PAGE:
27 On the 14th night the wind was still pushing us across the Adriatic Sea. About midnight the sailors had a feeling that they were approaching land. 28 They measured how deep the water was. They found that it was 120 feet deep. A short time later they measured the water again. This time it was 90 feet deep. 29 They were afraid we would crash against the rocks. So they dropped four anchors from the back of the ship. They prayed that daylight would come. 30 The sailors wanted to escape from the ship. So they let the lifeboat down into the sea. They pretended they were going to lower some anchors from the front of the ship. 31 But Paul spoke to the commander and the soldiers. “These men must stay with the ship,” he said. “If they don’t, you can’t be saved.” 32 So the soldiers cut the ropes that held the lifeboat. They let it drift away. 33 Just before dawn Paul tried to get them all to eat. “For the last 14 days,” he said, “you have wondered what would happen. You have gone without food. You haven’t eaten anything. 34 Now I am asking you to eat some food. You need it to live. Not one of you will lose a single hair from your head.” 35 After Paul said this, he took some bread and gave thanks to God. He did this where they all could see him. Then he broke it and began to eat. 36 All of them were filled with hope. So they ate some food. 37 There were 276 of us on board. 38 They ate as much as they wanted. They needed to make the ship lighter. So they threw the rest of the grain into the sea. 39 When daylight came, they saw a bay with a sandy beach. They didn’t recognize the place. But they decided to run the ship onto the beach if they could. 40 So they cut the anchors loose and left them in the sea. At the same time, they untied the ropes that held the rudders. They lifted the sail at the front of the ship to the wind. Then they headed for the beach. 41 But the ship hit a sandbar. So the front of it got stuck and wouldn’t move. The back of the ship was broken to pieces by the pounding of the waves. 42 The soldiers planned to kill the prisoners. They wanted to keep them from swimming away and escaping. 43 But the commander wanted to save Paul’s life. So he kept the soldiers from carrying out their plan. He ordered those who could swim to jump overboard first and swim to land. 44 The rest were supposed to get there on boards or other pieces of the ship. That is how everyone reached land safely.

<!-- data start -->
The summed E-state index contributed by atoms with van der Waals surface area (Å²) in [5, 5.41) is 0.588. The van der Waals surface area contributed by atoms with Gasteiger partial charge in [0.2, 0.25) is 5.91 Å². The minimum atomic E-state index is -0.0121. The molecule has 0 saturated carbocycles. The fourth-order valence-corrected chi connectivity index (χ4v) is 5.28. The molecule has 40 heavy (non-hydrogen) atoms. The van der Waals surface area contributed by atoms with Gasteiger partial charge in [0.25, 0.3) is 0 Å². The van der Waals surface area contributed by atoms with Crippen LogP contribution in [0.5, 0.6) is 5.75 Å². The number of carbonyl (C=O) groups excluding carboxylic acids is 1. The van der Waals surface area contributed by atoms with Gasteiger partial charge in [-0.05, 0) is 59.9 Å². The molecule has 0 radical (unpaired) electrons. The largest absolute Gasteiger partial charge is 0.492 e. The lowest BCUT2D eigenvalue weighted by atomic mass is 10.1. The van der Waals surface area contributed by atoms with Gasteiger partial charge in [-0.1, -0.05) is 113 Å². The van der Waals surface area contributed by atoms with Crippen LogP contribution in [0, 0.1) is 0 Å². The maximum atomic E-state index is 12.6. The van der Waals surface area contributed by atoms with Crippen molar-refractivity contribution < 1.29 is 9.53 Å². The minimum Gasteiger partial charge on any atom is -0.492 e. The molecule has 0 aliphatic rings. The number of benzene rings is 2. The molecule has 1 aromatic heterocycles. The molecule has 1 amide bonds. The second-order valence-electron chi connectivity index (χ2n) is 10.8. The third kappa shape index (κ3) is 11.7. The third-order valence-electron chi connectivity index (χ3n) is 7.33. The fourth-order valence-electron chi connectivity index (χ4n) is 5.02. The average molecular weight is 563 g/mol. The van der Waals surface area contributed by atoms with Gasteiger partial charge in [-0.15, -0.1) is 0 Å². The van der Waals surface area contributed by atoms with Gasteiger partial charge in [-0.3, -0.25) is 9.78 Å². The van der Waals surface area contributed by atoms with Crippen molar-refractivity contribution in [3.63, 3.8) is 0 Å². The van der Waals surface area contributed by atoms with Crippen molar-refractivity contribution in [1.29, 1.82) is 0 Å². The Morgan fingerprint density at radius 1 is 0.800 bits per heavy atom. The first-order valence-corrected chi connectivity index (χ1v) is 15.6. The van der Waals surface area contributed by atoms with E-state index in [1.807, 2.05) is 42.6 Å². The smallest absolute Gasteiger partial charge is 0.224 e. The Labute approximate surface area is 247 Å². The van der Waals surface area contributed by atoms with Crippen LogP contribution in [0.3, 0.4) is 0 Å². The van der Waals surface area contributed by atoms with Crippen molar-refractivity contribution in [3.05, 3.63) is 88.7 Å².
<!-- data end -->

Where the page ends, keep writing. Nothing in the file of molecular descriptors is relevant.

Paul and his companions are on their way to Rome, where Paul is to stand trial. There is an incredible sense of impending disaster in this vivid account of a shipwreck recorded by Luke, when even the sailors lose courage and try to abandon the ship and its passengers to their fate. Quick thinking by Paul averts disaster and they make it through the night.
Paul is full of faith and trust in God in a situation that even the sea-toughened sailors see as hopeless. This leads him to encourage them to eat, looking ahead to their need for strength. Paul thanks God for the food before everyone, giving powerful witness to God’s provision. Even in probably the most desperate situation Paul had ever faced, he looks to thank and honour God. And he again prophesies that they will survive.
Looking for something to thank God for even when we are in a seemingly hopeless crisis turns our hearts back to him, and off ourselves. It reminds of his love for us, love that gave everything including his Son, a love that has no conditions. To me this doesn’t mean situations won’t be difficult or painful, or cost us emotionally, mentally, monetarily. These situations may not seem to be in the plan we thought God had for our lives. God has it in control, and we will know this and remember this, when we give thanks.
Father God, in my thankfulness I cling to you. Make my thankfulness be a witness to your love, that will draw my family, friends and colleagues to you. Amen.
Written by Claire Moore